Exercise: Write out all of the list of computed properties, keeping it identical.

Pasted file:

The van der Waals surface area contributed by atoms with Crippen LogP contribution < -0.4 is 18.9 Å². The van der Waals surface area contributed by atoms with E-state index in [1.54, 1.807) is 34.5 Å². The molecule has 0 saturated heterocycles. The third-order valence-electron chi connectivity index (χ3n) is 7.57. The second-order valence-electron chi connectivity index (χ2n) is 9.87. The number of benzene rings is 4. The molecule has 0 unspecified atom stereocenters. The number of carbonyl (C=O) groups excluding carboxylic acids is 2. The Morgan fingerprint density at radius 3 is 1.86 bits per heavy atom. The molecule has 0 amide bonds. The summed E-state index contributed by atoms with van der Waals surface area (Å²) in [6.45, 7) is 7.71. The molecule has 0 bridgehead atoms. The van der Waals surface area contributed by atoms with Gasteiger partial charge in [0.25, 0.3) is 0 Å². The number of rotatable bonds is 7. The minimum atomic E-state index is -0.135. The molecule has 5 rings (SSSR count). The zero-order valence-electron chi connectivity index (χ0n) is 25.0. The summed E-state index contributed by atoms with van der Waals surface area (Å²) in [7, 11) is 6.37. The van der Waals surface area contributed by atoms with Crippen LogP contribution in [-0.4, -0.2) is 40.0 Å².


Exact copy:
The van der Waals surface area contributed by atoms with Crippen LogP contribution < -0.4 is 18.9 Å². The van der Waals surface area contributed by atoms with E-state index in [1.54, 1.807) is 34.5 Å². The molecule has 0 saturated heterocycles. The third-order valence-electron chi connectivity index (χ3n) is 7.57. The second-order valence-electron chi connectivity index (χ2n) is 9.87. The number of benzene rings is 4. The molecule has 0 unspecified atom stereocenters. The number of carbonyl (C=O) groups excluding carboxylic acids is 2. The Morgan fingerprint density at radius 3 is 1.86 bits per heavy atom. The molecule has 0 amide bonds. The summed E-state index contributed by atoms with van der Waals surface area (Å²) in [6.45, 7) is 7.71. The molecule has 0 bridgehead atoms. The van der Waals surface area contributed by atoms with Gasteiger partial charge in [0.25, 0.3) is 0 Å². The number of rotatable bonds is 7. The minimum atomic E-state index is -0.135. The molecule has 5 rings (SSSR count). The zero-order valence-electron chi connectivity index (χ0n) is 25.0. The summed E-state index contributed by atoms with van der Waals surface area (Å²) in [7, 11) is 6.37. The van der Waals surface area contributed by atoms with Crippen LogP contribution in [-0.4, -0.2) is 40.0 Å².